Choosing the Right Culinary Arts Program
There are many top culinary arts programs available and it can be tough to decide which one to apply for. The big-name colleges and universities have some of the top names in the culinary world as faculty and the tuition cost reflects that.
Choosing the right culinary arts program can save you thousands, or limit your career potential. This guide was developed to help you find the information for the top culinary arts programs in the country as a reference guide.
Online Cooking Classes
Some of the schools listed below offer online cooking courses (Some of them free!). If you are interested, check out some of those classes. While they are self-guided, it can be difficult. We have a comprehensive guide on some of the options available online that include guides and hands-on learning.
The Top Culinary Arts Schools in America
This list is in no particular order. We compare the top culinary arts programs from across the country based on this list including items like tuition costs, additional costs, and more.
- The Culinary Institute of America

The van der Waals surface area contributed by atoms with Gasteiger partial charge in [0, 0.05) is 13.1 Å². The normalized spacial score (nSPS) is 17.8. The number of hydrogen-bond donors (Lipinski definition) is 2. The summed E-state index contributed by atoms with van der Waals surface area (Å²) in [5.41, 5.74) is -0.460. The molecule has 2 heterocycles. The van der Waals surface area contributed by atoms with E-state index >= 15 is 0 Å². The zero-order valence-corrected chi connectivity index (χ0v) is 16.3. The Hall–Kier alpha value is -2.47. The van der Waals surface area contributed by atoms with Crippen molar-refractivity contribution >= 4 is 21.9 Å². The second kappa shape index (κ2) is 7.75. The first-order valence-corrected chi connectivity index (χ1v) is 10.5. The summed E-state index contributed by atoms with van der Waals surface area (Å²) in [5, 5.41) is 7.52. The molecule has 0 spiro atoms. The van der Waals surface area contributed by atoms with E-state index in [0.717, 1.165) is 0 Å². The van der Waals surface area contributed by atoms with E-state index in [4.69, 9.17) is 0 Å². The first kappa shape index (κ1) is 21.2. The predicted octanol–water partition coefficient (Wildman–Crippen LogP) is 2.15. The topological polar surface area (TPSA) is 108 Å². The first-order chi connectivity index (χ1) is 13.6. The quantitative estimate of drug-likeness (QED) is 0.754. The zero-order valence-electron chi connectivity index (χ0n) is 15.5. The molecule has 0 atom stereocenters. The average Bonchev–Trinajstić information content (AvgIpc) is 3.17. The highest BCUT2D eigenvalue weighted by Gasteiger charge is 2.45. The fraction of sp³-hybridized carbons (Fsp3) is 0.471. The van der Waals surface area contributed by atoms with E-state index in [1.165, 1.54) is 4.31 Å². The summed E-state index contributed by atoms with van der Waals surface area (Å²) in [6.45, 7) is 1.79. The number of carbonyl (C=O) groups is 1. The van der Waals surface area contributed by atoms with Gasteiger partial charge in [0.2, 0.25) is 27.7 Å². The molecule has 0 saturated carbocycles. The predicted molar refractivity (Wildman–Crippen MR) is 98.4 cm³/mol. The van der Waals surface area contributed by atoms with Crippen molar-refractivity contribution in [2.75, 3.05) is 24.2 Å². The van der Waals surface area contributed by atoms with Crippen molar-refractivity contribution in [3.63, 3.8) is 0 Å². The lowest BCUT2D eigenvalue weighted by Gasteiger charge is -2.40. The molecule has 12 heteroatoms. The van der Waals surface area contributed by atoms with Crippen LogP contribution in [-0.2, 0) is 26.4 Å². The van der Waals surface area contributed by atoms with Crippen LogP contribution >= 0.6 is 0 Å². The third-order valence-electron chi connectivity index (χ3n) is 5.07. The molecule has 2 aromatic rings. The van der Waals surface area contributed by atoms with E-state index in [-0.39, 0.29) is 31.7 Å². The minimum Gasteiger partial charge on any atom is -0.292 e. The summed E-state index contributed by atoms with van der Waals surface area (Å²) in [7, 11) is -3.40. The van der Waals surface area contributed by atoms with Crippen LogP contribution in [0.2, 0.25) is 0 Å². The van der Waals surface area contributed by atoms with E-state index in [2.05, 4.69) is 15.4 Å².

- The Institute of Culinary Education
- International Culinary Center
- Johnson & Wales University College of Culinary Arts
- New England Culinary Institute
- Kendall College School of Culinary Arts
- L’Academie de Cuisine – CLOSED
- Auguste Escoffier School of Culinary Arts
- Sullivan University National Center for Hospitality Studies
- San Diego Culinary Institute – CLOSED
What to Look for in a Culinary Arts Program
When choosing a culinary arts program the choices and options can be overwhelming at first and after a while they all kind of look the same. Each will pump up their faculty chef instructors quite a bit.
The American Culinary Federation is the top organization for professional chefs in North America and is responsible for regulatory oversight of all culinary schools.
Schools which are looking to be accredited must undergo an extensive evaluation of the curriculum, facilities, instructor certifications, and more. Becoming ACF certified is a big deal for many smaller culinary arts programs.
A good instructor is imperative to a good learning environment. Too many chefs in the business believe a position in a culinary arts program is a sort of half-retirement. Those who can, do. Those who can’t, teach. The main benefit for students in a chef instructor is the real-world experience they bring into the curriculum.
There are so many things that just cannot be taught or are not included in the regular curriculum of culinary arts programs. It is one of the big reasons why many chefs in the industry do not take culinary arts degrees as a top designation.